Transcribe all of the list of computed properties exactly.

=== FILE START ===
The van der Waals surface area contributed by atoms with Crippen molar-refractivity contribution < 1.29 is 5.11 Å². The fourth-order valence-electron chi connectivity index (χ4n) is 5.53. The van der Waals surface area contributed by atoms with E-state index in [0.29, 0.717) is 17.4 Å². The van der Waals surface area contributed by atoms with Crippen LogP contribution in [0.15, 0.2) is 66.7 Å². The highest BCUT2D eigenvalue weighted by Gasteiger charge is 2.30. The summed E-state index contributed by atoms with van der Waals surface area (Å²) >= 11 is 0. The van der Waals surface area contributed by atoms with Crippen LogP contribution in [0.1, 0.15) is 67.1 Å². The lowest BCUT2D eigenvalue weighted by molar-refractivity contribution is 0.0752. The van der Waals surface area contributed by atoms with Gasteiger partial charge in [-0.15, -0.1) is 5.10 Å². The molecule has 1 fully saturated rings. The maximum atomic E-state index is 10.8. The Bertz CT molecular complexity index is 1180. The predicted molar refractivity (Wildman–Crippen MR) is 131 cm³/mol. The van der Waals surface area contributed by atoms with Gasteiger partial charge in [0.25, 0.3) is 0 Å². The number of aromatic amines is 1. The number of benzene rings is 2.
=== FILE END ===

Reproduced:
The van der Waals surface area contributed by atoms with Crippen molar-refractivity contribution < 1.29 is 5.11 Å². The fourth-order valence-electron chi connectivity index (χ4n) is 5.53. The van der Waals surface area contributed by atoms with E-state index in [0.29, 0.717) is 17.4 Å². The van der Waals surface area contributed by atoms with Crippen LogP contribution in [0.15, 0.2) is 66.7 Å². The highest BCUT2D eigenvalue weighted by Gasteiger charge is 2.30. The summed E-state index contributed by atoms with van der Waals surface area (Å²) >= 11 is 0. The van der Waals surface area contributed by atoms with Crippen LogP contribution in [0.1, 0.15) is 67.1 Å². The lowest BCUT2D eigenvalue weighted by molar-refractivity contribution is 0.0752. The van der Waals surface area contributed by atoms with Gasteiger partial charge in [-0.15, -0.1) is 5.10 Å². The molecule has 1 fully saturated rings. The maximum atomic E-state index is 10.8. The Bertz CT molecular complexity index is 1180. The predicted molar refractivity (Wildman–Crippen MR) is 131 cm³/mol. The van der Waals surface area contributed by atoms with Gasteiger partial charge in [0.25, 0.3) is 0 Å². The number of aromatic amines is 1. The number of benzene rings is 2.